However, the technology exists to accurately monitor and track each use, using algorithms. And now—using blockchain protocols—this data could be centrally stored and linked, and a methodology derived to instantly identify and distribute revenue to the rights holders.
We have long known that copyright was broken with the advent of the Internet. It appears that at long last, the system will be catching up to address proper monetization of what were before, illegal and unpaid uses. The sad part is, the technology has been there a while, but the will to utilize it was not. We have apparently turned that corner, for the benefit of musicians everywhere.
The CFM, in preparation for the five-year review of Canada’s Copyright Act, is a part of a number of music industry coalitions. One of these groups is the Music Policy Coalition (MPC), bringing together the Society of Composers, Authors, and Music Publishers of Canada (SOCAN); Canadian Independent Music Association (CIMA); Canada’s Neighbouring Rights Collective (Re:Sound); the Alliance of Canadian Cinema, Television and Radio Artists (ACTRA); Québec Association for the Recording, Concert and Video Industries (ADISQ); Songwriters Association of Canada (SAC); and Union des Artistes (UDA), to name a few.
According to The Hollywood Reporter, the Canadian Court of Appeals has upheld worldwide injunctions requiring that Google remove search links from certain pirate sites around the world. It is highly unusual for a court to make an order that could place limits on expression in another country. Justice Harvey Groberman explains, “It has not been suggested that the order prohibiting the defendants from advertising wares that violate the intellectual property rights of the plaintiffs offends the core values of any nation.”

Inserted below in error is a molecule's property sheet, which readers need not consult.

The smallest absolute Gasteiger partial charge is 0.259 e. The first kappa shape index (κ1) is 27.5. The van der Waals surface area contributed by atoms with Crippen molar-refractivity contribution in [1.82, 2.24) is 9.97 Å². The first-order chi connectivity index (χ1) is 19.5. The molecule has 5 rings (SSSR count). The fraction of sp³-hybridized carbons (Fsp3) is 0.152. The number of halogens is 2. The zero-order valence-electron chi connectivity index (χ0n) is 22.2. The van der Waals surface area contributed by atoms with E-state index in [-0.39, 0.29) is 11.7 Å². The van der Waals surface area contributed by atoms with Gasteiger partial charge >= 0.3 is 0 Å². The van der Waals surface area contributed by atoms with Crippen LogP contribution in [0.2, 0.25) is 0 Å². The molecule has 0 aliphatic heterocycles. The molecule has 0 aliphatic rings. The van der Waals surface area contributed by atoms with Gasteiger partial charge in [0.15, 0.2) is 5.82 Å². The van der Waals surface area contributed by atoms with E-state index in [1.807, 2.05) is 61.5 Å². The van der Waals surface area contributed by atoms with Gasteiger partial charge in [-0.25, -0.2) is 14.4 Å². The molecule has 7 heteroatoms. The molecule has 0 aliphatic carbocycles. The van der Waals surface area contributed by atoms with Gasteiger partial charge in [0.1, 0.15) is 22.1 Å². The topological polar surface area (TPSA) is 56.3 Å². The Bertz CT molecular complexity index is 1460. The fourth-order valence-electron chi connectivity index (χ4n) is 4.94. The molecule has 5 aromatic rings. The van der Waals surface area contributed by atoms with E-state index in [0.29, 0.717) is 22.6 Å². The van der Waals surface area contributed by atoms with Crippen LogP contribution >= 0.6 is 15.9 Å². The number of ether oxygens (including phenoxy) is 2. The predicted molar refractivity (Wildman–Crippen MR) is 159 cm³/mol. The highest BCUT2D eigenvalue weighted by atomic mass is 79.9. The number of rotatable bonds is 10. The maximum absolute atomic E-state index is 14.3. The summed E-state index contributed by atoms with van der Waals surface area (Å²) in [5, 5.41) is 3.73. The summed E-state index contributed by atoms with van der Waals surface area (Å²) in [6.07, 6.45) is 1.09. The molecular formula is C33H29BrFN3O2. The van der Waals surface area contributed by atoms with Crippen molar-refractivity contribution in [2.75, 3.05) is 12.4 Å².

The court battle against Google began when a one-time distributor for Equustek Solutions Inc. relabeled Equustek’s products to pass them off as their own through their website. Equustek alleged trademark violations and misappropriation of trade secrets, and the judge told Google to remove a number of websites used by the defendants from its search indexes. Google removed the URLs from google.ca only, which led Equustek to complain of a “whack-a-mole” approach.
The International Federation of Film Producers Association and the International Federation of the Phonographic Industry have since joined with Equustek, bring their own arguments and calling for removal of pirating sites.
“Google raises the specter of it being subjected to restrictive orders from courts in all parts of the world, each concerned with its own domestic law,” writes Groverman. “… it is the worldwide nature of Google’s business and not any defect of the law that gives rise to that possibility.”
The Black Keys understand the importance of a company using music rights properly, and have even denounced companies like Spotify. PETA received their permission, and even a statement from The Black Keys’ drummer Patrick Carney.
“If you’re looking for a furry roommate check out an animal shelter. They’re filled with purebreds and mutts who’d love to be adopted.”
The Black Keys are not the first to donate to PETA, other musicians have donated a song as well, including Dolly Parton of Local 257 (Nashville, TN).